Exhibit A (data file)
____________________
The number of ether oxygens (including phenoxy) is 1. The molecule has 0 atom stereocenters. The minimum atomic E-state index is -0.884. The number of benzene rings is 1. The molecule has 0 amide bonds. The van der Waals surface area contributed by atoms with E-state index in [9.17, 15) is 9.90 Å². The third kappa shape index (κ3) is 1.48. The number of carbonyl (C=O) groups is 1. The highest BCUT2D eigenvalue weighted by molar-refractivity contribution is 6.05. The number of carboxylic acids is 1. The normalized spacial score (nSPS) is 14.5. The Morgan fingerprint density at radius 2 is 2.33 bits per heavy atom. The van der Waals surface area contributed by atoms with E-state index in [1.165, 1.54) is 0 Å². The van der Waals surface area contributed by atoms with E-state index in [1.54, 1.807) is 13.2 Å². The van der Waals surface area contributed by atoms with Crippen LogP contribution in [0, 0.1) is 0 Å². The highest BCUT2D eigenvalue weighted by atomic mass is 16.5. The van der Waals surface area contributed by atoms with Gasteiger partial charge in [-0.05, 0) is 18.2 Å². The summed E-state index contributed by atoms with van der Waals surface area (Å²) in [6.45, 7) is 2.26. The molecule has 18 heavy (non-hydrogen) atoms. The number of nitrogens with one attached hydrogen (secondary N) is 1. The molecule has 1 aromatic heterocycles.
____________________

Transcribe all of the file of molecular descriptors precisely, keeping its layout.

The number of ether oxygens (including phenoxy) is 1. The molecule has 0 atom stereocenters. The minimum atomic E-state index is -0.884. The number of benzene rings is 1. The molecule has 0 amide bonds. The van der Waals surface area contributed by atoms with E-state index in [9.17, 15) is 9.90 Å². The third kappa shape index (κ3) is 1.48. The number of carbonyl (C=O) groups is 1. The highest BCUT2D eigenvalue weighted by molar-refractivity contribution is 6.05. The number of carboxylic acids is 1. The normalized spacial score (nSPS) is 14.5. The Morgan fingerprint density at radius 2 is 2.33 bits per heavy atom. The van der Waals surface area contributed by atoms with E-state index in [1.165, 1.54) is 0 Å². The van der Waals surface area contributed by atoms with E-state index in [1.54, 1.807) is 13.2 Å². The van der Waals surface area contributed by atoms with Crippen LogP contribution in [0, 0.1) is 0 Å². The highest BCUT2D eigenvalue weighted by atomic mass is 16.5. The van der Waals surface area contributed by atoms with Gasteiger partial charge in [-0.05, 0) is 18.2 Å². The summed E-state index contributed by atoms with van der Waals surface area (Å²) in [6.45, 7) is 2.26. The molecule has 18 heavy (non-hydrogen) atoms. The number of nitrogens with one attached hydrogen (secondary N) is 1. The molecule has 1 aromatic heterocycles.